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Alain Baxter by Andrew Ross

Release date: 17th November, 2005
Publisher: Dewi Lewis Media

List Price: £12.99
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Alain Baxter: Unfinished Business
By Andrew Ross
Dewi Lewis Media

4sportsbooks.co.uk price: £9.09 (saving £3.90 on rrp)

Only the eagle-eyed would catch an almost indecipherable footnote which appears on page 460 of the official Olympic history book. It's in the great tome's records section where details of the men's slalom, an event which began in 1948, show that the 2002 gold medal was won by Frenchman Jean-Pierre Vidal who finished nearly three quarters of a second ahead of fellow countryman Sebastien Amiez.

According to the official records, in bronze medal position was Benjamin Raich of Austria, who completed the course in 1:42.41. It is here that reference to the footnote is made. "Alain Baxter (GBR) finished third but was disqualified" it reads, a stark, unquestionable line tucked beneath information which tells the reader that the slalom didn't take place between 1924-36.

How ironic that of all the potential Olympic venues, this particular footnote acts as an addendum to the 2002 Salt Lake City Games, an event saddled with controversy. Apart from some members of the city's organising committee later admitting to having bribed IOC officials in a successful attempt to attract the Games in the first place, Salt Lake City became associated with some of the worst excesses of Olympian corruption and bribery ever seen.

As Unfinished Business concludes, that unmistakeable whiff of irony is still evident because although Britain's greatest-ever skier, Alain Baxter, had actually raced into third place during the Olympic slalom final, he was first disqualified then later cleared of any wrong-doing, yet still the official record books show the Austrian as having finished third. How galling, after what Baxter had achieved, that the history books continue to treat him like a cheat.

'Wronged in sport' may seem an odd theme upon which to base a biography, but Andrew Ross's book also stands as a sorry testimony to the unequal funding of British sport.

The book came about by accident: Ross was due to interview Baxter for a magazine, but when that never materialised, the germ of an idea for a biography emerged. As an initially suspicious Baxter relaxed, so his tale unfolded. It is one of a man driven, through financial necessity, first across Europe, frequently having to sleep in the back of his car, then gradually through the world rankings before finally emerging on the podium at Salt Lake City.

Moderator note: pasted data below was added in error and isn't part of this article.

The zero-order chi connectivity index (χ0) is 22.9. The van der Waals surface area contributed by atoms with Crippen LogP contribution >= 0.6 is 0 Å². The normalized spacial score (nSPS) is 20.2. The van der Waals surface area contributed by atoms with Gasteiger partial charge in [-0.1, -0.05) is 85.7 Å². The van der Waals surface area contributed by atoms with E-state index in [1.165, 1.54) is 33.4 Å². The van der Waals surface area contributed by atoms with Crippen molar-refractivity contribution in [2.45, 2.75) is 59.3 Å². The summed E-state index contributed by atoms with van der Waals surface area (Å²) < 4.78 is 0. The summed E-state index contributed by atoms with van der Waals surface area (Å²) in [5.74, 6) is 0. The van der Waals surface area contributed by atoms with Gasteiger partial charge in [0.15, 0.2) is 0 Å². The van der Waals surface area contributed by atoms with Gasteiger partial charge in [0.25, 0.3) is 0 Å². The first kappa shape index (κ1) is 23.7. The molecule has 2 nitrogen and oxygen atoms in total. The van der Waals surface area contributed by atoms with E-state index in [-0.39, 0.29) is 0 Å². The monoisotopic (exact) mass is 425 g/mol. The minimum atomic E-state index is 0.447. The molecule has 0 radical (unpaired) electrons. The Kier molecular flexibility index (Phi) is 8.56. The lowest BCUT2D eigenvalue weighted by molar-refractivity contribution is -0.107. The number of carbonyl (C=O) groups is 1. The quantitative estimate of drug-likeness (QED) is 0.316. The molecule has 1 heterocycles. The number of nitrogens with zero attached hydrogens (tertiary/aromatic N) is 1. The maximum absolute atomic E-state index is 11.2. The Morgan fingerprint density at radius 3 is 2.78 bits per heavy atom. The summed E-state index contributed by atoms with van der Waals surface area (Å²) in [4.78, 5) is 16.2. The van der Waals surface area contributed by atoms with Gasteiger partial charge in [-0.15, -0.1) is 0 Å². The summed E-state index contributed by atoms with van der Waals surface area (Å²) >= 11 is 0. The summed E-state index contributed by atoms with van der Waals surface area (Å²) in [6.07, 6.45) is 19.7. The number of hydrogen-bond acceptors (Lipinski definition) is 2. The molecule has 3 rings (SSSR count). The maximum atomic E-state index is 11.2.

His bronze medal and the accompanying title of 'Britain's greatest-ever skier' should have represented the pinnacle of Baxter's career, but he was stripped of his medal for using a Vicks inhaler. In the wake of Baxter's case, an independent report into doping in sport compiled a list of permitted and banned products: given their branded proximity to each other, it is easy to see how Baxter became an innocent victim. Alka Seltzer is fine, but Alka Seltzer XL is not; Beechams Lemon Tablets are permitted, but Beechams Hot Lemon isn't.

Although Ross rightly positions Baxter's case and his fight to clear his name at the centre of his book, the narrative conveys skiing's wonderful sense of speed to the point where the reader can almost hear the constant swishing sound of waxed skis speeding through the slalom's occasionally impossibly-angled gates. Non-skiers also get to discover what a 'banana gate' and a 'verticale' are with simple, straight forward explanations.

Baxter will be 32 on Boxing Day when the 2006 Winter Olympics will be just a few weeks away. Having made a genuine mistake four years ago, one fancies he will be as motivated as ever to erase the memory of that ugly footnote in Olympic history.


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